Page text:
• avatar

    I am not one to dismiss the Chinese lightly, but “Brilliance buying Saturn” does sound a bit like an oxymoron.

  • avatar

    no problem, we’ll take their money. They can fail too.

  • avatar
    Daniel J. Stern

    It will be very interesting to see the interaction of Chinese automakers with U.S. auto safety regulations. Europe and most of the rest of the world’s auto markets work on a type-approval basis wherein autos and their regulated safety components have to be tested and approved in a lab accredited (directly or indirectly) by the government and then—and only then—the car or component is legal for sale onto the road. In the U.S. and Canada, we don’t have type approval for car safety. Instead, we have self-certification: the manufacturer certifies (i.e., states, asserts, promises…) that his car or component complies with all applicable provisions of all applicable safety standards. If cars and their occupants start breaking, there might be an investigation and then maybe a recall and fines…after the cars/parts are already on the road.
    Just about every automaker has had noncompliances found through investigations of this nature—some makers oftener than others. But many of those were inconsequential to safety (headlight lens markings set in text 2mm high instead of 3mm high, that kind of thing), and many of the others were inadvertent and limited in scope. It seems to me there might be reason to expect the Chinese to take a fingers-crossed-behind-their-backs view and approach of America’s “if you say it’s OK, we’ll believe you” car regulations. Consider: special holographic UL approval decals with a new design every few weeks didn’t have to be required on toasters, extension cords, hair dryers, and other electrical devices from Canada or Mexico or Germany or Brazil or Argentina or Australia or Japan, because counterfeit UL approval stickers weren’t showing up on products from those countries, only from China. Is it realistic to expect counterfeit auto parts (or those that don’t actually meet American safety standards) to go only into counterfeit name-brand parts boxes and not get installed as original equipment in Chinese cars?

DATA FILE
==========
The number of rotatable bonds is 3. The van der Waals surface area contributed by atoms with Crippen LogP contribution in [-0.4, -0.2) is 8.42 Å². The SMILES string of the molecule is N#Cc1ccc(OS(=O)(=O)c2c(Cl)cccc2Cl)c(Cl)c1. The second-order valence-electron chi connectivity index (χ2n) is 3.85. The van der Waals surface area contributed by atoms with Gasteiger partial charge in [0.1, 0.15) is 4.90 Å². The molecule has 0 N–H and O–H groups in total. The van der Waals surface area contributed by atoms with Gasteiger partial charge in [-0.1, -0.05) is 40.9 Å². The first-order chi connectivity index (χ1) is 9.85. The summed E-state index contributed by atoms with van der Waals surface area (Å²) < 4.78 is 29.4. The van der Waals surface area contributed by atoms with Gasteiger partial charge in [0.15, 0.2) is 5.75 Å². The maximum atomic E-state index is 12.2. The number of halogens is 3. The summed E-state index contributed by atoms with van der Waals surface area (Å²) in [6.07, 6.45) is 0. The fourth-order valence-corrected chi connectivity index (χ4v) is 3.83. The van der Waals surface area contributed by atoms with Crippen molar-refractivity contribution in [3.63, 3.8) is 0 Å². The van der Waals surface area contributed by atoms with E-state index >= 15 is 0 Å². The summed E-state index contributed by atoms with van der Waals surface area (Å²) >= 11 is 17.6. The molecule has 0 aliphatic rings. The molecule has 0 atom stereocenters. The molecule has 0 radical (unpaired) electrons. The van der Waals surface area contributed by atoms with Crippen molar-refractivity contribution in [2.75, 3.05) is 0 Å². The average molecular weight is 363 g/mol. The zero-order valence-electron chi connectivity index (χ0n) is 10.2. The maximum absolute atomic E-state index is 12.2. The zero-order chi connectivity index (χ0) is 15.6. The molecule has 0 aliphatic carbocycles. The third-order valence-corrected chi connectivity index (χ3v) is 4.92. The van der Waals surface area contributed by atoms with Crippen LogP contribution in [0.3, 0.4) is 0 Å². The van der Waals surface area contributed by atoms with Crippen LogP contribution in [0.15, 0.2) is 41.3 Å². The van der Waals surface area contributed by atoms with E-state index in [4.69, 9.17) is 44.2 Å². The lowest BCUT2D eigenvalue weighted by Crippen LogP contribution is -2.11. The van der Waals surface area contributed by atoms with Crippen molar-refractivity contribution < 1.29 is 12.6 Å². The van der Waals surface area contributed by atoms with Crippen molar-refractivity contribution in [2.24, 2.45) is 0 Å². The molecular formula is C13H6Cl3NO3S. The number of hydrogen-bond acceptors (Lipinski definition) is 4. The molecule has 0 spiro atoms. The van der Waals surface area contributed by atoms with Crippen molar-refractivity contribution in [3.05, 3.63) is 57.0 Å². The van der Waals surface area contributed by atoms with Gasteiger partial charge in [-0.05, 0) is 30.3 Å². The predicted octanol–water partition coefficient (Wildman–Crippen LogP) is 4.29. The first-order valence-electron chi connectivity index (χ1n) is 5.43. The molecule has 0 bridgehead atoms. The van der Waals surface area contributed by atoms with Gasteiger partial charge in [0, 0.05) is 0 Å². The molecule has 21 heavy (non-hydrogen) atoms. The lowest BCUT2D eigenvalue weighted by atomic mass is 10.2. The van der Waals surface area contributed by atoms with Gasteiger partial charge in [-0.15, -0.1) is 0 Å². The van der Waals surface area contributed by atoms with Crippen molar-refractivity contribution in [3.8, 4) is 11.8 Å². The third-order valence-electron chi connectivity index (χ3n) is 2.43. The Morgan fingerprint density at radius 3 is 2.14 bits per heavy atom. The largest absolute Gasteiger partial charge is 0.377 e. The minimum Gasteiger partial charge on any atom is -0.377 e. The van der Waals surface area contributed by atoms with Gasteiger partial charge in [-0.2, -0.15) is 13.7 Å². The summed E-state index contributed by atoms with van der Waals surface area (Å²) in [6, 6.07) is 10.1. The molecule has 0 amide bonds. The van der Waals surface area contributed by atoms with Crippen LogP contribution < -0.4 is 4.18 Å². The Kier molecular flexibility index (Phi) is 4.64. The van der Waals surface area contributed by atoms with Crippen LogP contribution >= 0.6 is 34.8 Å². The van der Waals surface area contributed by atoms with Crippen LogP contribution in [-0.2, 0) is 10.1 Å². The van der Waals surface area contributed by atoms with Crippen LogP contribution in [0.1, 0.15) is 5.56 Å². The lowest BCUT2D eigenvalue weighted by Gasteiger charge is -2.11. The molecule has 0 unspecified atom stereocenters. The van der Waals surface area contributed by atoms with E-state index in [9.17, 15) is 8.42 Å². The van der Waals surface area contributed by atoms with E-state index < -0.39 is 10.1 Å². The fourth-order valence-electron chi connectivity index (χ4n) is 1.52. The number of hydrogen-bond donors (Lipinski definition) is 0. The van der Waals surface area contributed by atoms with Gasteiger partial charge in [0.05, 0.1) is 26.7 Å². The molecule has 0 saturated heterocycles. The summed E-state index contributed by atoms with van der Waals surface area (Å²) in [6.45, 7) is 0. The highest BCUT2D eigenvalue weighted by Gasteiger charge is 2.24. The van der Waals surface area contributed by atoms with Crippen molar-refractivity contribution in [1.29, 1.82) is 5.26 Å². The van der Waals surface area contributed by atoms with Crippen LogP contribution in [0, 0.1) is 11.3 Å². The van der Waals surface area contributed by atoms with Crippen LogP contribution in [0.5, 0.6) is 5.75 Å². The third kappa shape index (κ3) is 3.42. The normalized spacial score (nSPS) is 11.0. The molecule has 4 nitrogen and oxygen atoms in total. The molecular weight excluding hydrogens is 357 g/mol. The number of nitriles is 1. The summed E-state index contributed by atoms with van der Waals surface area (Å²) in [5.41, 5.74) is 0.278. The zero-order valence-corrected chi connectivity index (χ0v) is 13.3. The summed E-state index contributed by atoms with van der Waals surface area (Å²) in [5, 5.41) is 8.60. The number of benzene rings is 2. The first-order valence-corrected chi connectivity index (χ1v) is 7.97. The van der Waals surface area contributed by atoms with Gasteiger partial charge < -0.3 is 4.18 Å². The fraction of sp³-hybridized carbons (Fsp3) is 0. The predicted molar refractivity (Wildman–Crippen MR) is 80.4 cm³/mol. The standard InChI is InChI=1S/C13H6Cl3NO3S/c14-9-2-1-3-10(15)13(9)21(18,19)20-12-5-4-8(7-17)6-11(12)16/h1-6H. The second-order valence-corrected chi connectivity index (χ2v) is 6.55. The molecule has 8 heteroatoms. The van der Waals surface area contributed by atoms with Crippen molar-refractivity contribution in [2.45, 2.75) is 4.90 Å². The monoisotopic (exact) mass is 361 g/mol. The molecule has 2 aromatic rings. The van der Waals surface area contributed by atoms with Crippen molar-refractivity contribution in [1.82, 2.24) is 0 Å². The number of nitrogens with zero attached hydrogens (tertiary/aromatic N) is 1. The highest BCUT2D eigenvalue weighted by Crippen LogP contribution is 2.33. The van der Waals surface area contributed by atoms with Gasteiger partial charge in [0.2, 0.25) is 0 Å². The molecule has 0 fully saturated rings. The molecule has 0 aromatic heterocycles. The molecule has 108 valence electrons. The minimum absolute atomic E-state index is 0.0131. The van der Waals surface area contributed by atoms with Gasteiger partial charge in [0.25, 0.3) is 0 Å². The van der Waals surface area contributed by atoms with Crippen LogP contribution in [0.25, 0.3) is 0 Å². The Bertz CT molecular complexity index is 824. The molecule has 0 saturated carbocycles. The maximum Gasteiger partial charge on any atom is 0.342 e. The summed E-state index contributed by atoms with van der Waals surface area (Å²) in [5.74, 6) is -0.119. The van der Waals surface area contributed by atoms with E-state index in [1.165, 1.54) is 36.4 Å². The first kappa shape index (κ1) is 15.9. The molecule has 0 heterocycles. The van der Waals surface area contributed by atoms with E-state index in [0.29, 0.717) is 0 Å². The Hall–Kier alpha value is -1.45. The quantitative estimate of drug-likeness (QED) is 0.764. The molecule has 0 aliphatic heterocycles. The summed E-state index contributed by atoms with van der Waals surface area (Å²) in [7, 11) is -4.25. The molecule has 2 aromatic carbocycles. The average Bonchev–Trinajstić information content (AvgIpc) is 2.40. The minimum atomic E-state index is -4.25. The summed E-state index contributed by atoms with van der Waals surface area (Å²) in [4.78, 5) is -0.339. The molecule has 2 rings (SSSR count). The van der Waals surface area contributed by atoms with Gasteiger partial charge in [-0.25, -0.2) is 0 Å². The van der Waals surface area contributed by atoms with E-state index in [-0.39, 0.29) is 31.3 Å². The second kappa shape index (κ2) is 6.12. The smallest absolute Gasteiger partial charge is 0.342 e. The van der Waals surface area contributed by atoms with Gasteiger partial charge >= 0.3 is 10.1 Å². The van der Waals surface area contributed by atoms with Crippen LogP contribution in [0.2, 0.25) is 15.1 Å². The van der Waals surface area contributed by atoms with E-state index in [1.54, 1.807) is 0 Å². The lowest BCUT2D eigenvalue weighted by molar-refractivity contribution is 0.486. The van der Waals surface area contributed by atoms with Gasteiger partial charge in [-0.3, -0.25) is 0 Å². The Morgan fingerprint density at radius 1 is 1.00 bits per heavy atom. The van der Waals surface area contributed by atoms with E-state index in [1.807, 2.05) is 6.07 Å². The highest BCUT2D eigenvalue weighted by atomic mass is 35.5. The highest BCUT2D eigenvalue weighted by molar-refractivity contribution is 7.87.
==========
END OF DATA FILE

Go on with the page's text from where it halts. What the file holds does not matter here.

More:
• avatar

    I think the most interesting aspect of this would be the Chinese dealings with potential U.S. unions.  They’re really not accustomed to strikes and threats and might not react well.

  • avatar
    Mr Carpenter

    I don’t think they’ll be building the cars in the USA with or without union labor, seschub. 

    The only time any union guys might see these cars is at the docks.  But Brilliance could be smarter than the average bear, and simply import them through low-wage Mexico, put up a cheap “factory” and add mud flaps, and a few do-dads in Mexico, then ship them across the border as “assembled in Mexico” through NAFTA. 

    In fact, one of Brilliance’s competitors, FAW, had plans to do JUST that (but were initially going to sell cars built in Mexico in Mexico and South/Central America, first).

    GM has no reason to sell the Saturn brand and set a competitor up, which is why I suspect they were relieved when the Penske deal fell apart.